All Block Cinema films will be screened in the James B. Pick and Rosalyn M. Laudati Auditorium at the Block Museum of Art, 40 Arts Circle Drive, on Northwestern University’s Evanston campus.

Visit the Block website in early January for a complete list of series descriptions and programs at:


Unless otherwise noted, general admission to Block Cinema is $6 for the general public or $4 for Block Museum members, Northwestern faculty, staff and students, students from other schools with valid IDs and individuals 60 and older. Quarterly passes are $20. Tickets are available one hour before show time. For more information, call the Block Cinema Hotline at (847) 491-4000 or visit the Block Cinema website at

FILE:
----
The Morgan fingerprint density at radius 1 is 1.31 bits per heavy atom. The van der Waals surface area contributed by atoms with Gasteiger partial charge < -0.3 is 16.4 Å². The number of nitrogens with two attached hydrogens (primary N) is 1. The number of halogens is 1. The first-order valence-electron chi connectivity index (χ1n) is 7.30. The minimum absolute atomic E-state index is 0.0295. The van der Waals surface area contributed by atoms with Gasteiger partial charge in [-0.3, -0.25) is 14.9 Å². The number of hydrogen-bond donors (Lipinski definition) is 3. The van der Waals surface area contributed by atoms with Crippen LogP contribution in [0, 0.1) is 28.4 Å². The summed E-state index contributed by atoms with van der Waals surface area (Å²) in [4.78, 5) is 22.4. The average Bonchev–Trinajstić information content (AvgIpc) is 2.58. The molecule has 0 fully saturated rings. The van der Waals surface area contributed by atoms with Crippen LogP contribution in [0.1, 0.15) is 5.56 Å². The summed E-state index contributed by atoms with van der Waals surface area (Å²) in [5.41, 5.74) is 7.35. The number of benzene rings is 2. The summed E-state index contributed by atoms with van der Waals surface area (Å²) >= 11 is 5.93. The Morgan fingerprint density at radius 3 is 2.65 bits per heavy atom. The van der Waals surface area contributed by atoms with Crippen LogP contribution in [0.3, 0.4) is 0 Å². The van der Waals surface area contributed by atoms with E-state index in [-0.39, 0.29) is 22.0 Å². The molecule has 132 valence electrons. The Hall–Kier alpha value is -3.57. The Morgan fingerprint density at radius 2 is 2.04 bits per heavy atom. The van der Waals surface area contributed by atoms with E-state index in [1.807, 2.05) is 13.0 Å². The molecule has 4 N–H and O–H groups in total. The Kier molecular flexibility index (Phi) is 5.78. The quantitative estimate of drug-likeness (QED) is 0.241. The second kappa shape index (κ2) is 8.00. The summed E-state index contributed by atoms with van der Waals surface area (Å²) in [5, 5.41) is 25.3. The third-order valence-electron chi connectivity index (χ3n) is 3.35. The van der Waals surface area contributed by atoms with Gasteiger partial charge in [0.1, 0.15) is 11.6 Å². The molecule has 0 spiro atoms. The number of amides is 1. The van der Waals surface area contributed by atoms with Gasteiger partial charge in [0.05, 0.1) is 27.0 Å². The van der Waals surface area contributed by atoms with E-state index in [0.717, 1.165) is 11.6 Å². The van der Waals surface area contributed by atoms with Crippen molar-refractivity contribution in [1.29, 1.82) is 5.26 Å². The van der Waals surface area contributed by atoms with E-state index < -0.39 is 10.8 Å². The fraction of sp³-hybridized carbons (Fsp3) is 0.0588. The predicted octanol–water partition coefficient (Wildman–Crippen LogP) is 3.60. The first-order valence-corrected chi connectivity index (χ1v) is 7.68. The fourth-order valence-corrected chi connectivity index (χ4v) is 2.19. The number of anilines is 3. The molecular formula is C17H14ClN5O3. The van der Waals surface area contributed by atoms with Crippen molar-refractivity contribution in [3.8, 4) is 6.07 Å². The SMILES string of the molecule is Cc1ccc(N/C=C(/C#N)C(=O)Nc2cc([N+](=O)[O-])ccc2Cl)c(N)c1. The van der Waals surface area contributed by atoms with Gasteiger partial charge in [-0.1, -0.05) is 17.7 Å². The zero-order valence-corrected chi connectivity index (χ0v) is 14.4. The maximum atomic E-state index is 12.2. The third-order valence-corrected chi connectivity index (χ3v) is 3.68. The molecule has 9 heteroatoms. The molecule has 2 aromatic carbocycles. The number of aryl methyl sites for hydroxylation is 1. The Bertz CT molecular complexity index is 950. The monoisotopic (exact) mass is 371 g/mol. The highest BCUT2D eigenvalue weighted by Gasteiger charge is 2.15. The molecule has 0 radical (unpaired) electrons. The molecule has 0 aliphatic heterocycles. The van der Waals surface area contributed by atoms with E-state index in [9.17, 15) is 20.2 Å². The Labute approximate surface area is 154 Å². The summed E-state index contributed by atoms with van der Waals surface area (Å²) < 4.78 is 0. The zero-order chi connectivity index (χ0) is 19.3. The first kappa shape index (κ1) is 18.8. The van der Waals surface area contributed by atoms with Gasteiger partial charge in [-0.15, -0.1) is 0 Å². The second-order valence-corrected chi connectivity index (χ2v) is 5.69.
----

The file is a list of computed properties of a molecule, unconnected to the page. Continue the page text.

• New Documentaries series, “The Overnighters” (Jesse Moss, 2014, United States, DCP, 102 minutes), 7 p.m. Friday, Jan. 16. Moss’ Sundance Award-winning documentary captures a telling moment in the economic realities of America today. Lured by the prospect of steady work in the oil fields, thousands of unemployed migrants stream into the small town of Williston, North Dakota. Once there, they discover that the work is scant and affordable housing is even more rare. Pastor Jay Reinke opens his church to these men, providing overnight lodging and a supportive ear. But his congregation and the townsfolk begin to complain, and the town council threatens to shut things down. Moss’ powerful film is about disillusionment and despair, hope and charity, and the difficulties of living a life and living one’s word.